Poe was still uncertain just weeks ago, when he made a campaign stop in the African-American Parramore district of downtown Orlando. Poe exudes warmth and competence, so it’s no surprise that a woman approached him with a personal problem. Leaning in, she shared that she had recently tested positive for HIV, didn’t have health insurance, and didn’t know where to go or what to do. Poe offered resources and encouragement, but when she walked away he cringed at his cowardice. By the time he drove home, he knew what he had to do.
“I just wanted to hug her and tell her that she wasn’t alone, that I’m HIV and that I’m happy and healthy and she will be too. But I couldn’t,” Poe recalls, shaking his head. “I couldn’t in that moment. Afterwards it became clear to me. I have an obligation to do this if I’m going to be a public servant. There’s no one else in elective office, that I know of at least, with the same opportunity to talk about [HIV] from a personal perspective. My encounter with that woman, who was just looking for reassurance, took me over the edge.”
Infection Rates Up, Funding Down
There’s work to be done, especially in Florida, where the number of new HIV cases rose 23 percent between 2014 and 2015. More than three-quarters of new cases are among gay men. The infection rate of 35.8 per 100,000 is the highest it’s been since 2008. Contrast California, where new HIV cases decreased steadily in the same period.
“The primary reason [for Florida’s uptick in HIV] is that there is less affirmative effort around safer sex,” Michael Weinstein, president of the AIDS Healthcare Foundation, told the Sun-Sentinel last year. “Funding for prevention has been flat or cut, and our overall prevention efforts are very muted, very half-hearted.”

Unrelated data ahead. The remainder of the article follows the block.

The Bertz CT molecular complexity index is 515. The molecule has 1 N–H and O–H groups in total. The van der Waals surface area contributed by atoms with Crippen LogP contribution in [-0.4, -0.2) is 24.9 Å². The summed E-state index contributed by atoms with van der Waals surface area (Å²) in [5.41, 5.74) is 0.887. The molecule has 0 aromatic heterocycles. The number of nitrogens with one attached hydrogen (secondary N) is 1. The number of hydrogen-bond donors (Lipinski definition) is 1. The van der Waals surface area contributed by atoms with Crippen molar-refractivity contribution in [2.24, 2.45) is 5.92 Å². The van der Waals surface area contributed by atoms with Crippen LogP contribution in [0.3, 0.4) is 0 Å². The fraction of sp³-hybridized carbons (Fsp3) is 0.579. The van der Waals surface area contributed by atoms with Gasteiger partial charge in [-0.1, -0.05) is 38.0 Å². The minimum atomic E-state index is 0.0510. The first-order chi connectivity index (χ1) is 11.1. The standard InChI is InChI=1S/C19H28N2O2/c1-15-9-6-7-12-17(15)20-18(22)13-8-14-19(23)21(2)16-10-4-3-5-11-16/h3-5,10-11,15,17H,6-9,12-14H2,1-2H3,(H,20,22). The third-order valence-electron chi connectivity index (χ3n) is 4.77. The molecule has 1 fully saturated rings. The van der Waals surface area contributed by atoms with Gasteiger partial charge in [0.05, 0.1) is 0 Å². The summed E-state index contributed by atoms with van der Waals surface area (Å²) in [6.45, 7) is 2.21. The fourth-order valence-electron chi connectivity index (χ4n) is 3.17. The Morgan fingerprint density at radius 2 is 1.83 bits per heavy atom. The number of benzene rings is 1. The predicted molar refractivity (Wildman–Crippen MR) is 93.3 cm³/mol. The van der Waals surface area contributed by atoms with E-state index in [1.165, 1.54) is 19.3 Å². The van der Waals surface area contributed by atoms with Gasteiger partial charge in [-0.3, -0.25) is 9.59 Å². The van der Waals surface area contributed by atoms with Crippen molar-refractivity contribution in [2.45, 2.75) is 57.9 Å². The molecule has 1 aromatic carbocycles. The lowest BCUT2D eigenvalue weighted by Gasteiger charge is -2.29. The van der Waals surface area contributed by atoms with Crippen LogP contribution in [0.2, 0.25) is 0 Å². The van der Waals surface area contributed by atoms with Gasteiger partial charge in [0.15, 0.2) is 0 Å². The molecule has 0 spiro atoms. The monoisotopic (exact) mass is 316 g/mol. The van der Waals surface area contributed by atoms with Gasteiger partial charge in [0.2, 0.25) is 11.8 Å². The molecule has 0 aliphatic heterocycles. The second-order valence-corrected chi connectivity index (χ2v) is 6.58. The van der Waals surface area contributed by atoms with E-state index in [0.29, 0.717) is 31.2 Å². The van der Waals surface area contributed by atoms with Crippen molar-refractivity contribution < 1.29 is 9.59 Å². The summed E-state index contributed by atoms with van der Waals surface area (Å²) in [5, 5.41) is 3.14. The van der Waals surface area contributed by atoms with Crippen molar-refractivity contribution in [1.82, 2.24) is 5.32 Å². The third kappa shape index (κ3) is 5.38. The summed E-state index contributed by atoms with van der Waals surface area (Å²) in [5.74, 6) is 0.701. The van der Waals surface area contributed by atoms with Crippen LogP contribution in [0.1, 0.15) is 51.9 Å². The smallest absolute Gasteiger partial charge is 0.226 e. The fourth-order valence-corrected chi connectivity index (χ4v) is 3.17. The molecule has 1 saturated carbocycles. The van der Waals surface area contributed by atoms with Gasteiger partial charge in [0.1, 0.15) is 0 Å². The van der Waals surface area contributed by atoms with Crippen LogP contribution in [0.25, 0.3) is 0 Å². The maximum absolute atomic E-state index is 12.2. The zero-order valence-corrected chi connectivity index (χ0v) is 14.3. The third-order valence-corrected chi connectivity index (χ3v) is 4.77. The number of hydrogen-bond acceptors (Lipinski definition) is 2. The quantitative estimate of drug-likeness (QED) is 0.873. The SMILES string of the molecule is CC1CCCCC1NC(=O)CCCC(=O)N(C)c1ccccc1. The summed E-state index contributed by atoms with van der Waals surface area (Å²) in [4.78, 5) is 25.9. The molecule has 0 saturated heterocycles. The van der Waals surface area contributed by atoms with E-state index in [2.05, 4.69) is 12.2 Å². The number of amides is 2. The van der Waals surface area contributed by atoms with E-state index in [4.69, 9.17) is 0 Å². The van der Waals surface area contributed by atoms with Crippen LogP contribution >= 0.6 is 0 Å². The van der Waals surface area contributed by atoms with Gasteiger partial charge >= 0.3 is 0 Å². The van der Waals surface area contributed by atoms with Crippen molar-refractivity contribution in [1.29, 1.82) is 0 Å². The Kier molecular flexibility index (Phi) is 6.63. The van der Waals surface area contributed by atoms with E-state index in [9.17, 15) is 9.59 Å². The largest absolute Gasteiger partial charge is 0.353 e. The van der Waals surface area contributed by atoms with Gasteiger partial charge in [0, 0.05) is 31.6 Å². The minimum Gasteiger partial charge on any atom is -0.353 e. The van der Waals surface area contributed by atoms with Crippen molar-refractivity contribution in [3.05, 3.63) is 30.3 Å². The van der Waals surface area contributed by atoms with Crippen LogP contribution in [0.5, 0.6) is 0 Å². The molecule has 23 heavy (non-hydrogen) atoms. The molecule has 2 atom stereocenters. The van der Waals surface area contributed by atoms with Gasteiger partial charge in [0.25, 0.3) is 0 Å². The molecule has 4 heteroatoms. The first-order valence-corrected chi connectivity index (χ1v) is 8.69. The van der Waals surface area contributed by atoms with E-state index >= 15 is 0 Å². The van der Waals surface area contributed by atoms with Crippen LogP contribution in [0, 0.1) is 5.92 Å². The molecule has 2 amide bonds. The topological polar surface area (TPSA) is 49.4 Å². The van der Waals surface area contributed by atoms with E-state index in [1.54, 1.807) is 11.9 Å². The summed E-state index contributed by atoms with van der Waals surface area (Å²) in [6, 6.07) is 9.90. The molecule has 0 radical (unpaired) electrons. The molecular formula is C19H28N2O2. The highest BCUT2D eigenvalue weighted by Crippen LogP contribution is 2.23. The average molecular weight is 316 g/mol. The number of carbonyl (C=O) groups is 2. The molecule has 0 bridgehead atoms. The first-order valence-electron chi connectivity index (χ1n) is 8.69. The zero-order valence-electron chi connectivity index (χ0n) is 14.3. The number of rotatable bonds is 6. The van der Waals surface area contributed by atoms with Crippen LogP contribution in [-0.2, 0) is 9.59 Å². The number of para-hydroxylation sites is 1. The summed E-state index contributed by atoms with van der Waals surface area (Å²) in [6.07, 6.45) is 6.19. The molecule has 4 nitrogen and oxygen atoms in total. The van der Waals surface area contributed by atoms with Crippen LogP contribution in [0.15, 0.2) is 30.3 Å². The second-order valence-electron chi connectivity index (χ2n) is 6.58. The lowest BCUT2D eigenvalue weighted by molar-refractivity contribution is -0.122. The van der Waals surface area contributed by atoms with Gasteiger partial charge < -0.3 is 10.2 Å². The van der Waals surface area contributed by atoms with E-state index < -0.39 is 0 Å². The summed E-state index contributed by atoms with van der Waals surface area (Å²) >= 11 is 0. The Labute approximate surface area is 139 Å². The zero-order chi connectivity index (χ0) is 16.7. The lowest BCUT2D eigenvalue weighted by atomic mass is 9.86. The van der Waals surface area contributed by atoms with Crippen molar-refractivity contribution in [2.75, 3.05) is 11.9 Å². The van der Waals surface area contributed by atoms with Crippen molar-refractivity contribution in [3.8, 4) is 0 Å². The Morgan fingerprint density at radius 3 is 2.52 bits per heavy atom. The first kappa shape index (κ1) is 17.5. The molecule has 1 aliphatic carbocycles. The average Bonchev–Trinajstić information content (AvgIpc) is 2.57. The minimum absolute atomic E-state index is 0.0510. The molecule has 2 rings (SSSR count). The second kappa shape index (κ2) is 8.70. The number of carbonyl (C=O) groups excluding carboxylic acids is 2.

“The focus is really prevention of positives,” says Dr. Marie-Jose Francois, executive director of the Center for Multicultural Wellness and Prevention located in Orlando’s Rock Lake neighborhood. The 20-year-old organization does community outreach, education, case management and HIV testing for underprivileged populations. Dr. Francois notes that Ryan White funding for case management has been steady, but money for community outreach and testing has dried up.
“It takes a constant presence to remind people that HIV/AIDS is still a huge public health issue,” Dr. Francois says. “People that are negative are practicing unsafe behavior and putting themselves at risk. And those who have it are unaware of the resources that are available.”
Poe believes that the shame with which he is all too familiar is preventing people from getting tested, and thus treated.